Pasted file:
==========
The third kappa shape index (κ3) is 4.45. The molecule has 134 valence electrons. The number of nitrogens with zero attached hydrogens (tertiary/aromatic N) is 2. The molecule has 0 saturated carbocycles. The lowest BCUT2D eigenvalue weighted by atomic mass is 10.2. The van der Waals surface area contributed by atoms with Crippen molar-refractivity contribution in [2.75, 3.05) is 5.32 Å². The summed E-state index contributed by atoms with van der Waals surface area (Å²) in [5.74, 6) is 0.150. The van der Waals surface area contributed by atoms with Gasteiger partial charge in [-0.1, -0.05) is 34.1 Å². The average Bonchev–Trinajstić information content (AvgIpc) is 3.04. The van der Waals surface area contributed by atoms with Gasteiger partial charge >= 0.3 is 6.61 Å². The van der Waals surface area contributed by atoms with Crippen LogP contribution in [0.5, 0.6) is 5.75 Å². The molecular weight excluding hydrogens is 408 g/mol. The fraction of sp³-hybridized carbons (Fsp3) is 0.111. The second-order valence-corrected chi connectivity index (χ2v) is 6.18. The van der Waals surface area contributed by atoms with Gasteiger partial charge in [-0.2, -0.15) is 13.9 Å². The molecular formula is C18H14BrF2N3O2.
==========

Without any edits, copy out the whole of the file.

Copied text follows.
The third kappa shape index (κ3) is 4.45. The molecule has 134 valence electrons. The number of nitrogens with zero attached hydrogens (tertiary/aromatic N) is 2. The molecule has 0 saturated carbocycles. The lowest BCUT2D eigenvalue weighted by atomic mass is 10.2. The van der Waals surface area contributed by atoms with Crippen molar-refractivity contribution in [2.75, 3.05) is 5.32 Å². The summed E-state index contributed by atoms with van der Waals surface area (Å²) in [5.74, 6) is 0.150. The van der Waals surface area contributed by atoms with Gasteiger partial charge in [-0.1, -0.05) is 34.1 Å². The average Bonchev–Trinajstić information content (AvgIpc) is 3.04. The van der Waals surface area contributed by atoms with Gasteiger partial charge >= 0.3 is 6.61 Å². The van der Waals surface area contributed by atoms with Crippen LogP contribution in [0.5, 0.6) is 5.75 Å². The molecular weight excluding hydrogens is 408 g/mol. The fraction of sp³-hybridized carbons (Fsp3) is 0.111. The second-order valence-corrected chi connectivity index (χ2v) is 6.18. The van der Waals surface area contributed by atoms with Gasteiger partial charge in [-0.2, -0.15) is 13.9 Å². The molecular formula is C18H14BrF2N3O2.